Instagram and Snapchat used to be the preserve of thirst traps, holiday selfies and dumb videos posted to amuse your mates. But there's a much darker side to the social media platforms – one frequented by dealers looking to sell Class A drugs and even guns and ammunition. And it's all posted in public, for anybody to buy at the tap of a DM.The most recent European Drug Report calls this the "uberisation" of drugs – a world where it takes less effort to pick up a couple of grams of cocaine than it does to order a pizza from Domino's, with dealers adopting the same marketing techniques as legitimate businesses. Glossy product shots, bundles and even competition giveaways – we saw it all in the new episode of High Society.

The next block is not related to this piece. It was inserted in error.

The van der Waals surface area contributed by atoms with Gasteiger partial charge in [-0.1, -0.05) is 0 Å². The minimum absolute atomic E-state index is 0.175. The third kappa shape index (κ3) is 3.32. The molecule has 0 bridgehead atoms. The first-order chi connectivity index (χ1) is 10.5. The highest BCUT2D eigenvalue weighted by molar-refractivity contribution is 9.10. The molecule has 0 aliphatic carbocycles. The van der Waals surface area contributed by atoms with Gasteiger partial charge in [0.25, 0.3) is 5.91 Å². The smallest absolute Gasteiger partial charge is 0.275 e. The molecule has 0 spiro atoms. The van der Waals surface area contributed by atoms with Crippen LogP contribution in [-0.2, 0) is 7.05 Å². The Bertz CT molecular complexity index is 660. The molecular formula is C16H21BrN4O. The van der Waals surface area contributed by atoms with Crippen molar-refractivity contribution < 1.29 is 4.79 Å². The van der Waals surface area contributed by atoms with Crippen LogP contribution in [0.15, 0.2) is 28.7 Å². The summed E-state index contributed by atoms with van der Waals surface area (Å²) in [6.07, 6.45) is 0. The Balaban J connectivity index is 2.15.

According to drug harm reduction advocacy group Volteface, one in four young people have been advertised drugs on social media. The majority of listings seen were for cannabis, but cocaine, MDMA, Xanax and nitrous oxide were also high up on the list. On Instagram, it only took VICE host Tir Dhondy five minutes to get in touch with a dealer who offered to meet her to sell drugs.One dealer told her: "Anyone can sell nowadays. You see little kids, 12-year-olds and everything, setting up accounts. It’s easy, isn’t it? You can sit at home, make an account and make money. Who doesn’t want to do that?”There are real-world consequences to advertising and selling drugs off these social media platforms. NHS data has shown Class A drug use among 11 to 15-year-olds is increasing, and there have been a number of high-profile cases of children fatally overdosing.Kerry Williams, whose 13-year-old daughter Eboney died of an MDMA overdose in Rainhill, believes that Instagram or Snapchat is unlikely to do anything: "I don’t think there s a lot we can do about that, unless somebody stands up and reports them for doing it." (Instagram and Snapchat said that their platforms prohibit the sale and purchase of drugs and urged users to report it if they saw it.)Watch the new episode of High Society below.